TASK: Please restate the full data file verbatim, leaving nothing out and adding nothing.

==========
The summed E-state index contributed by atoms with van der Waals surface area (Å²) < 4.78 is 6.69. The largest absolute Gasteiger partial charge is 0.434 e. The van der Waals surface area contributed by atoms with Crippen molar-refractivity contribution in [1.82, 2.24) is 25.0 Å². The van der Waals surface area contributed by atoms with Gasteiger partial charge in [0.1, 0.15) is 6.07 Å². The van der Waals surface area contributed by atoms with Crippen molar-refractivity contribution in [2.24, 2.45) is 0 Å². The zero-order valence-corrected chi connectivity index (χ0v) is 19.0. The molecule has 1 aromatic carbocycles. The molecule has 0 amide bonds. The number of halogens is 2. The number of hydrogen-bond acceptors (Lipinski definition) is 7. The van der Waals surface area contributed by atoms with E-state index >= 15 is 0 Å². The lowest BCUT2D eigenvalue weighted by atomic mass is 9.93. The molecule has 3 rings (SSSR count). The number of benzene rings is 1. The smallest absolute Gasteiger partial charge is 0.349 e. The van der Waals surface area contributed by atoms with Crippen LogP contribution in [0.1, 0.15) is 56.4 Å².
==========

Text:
The summed E-state index contributed by atoms with van der Waals surface area (Å²) < 4.78 is 6.69. The largest absolute Gasteiger partial charge is 0.434 e. The van der Waals surface area contributed by atoms with Crippen molar-refractivity contribution in [1.82, 2.24) is 25.0 Å². The van der Waals surface area contributed by atoms with Gasteiger partial charge in [0.1, 0.15) is 6.07 Å². The van der Waals surface area contributed by atoms with Crippen molar-refractivity contribution in [2.24, 2.45) is 0 Å². The zero-order valence-corrected chi connectivity index (χ0v) is 19.0. The molecule has 1 aromatic carbocycles. The molecule has 0 amide bonds. The number of halogens is 2. The number of hydrogen-bond acceptors (Lipinski definition) is 7. The van der Waals surface area contributed by atoms with E-state index >= 15 is 0 Å². The lowest BCUT2D eigenvalue weighted by atomic mass is 9.93. The molecule has 3 rings (SSSR count). The number of benzene rings is 1. The smallest absolute Gasteiger partial charge is 0.349 e. The van der Waals surface area contributed by atoms with Crippen LogP contribution in [0.1, 0.15) is 56.4 Å².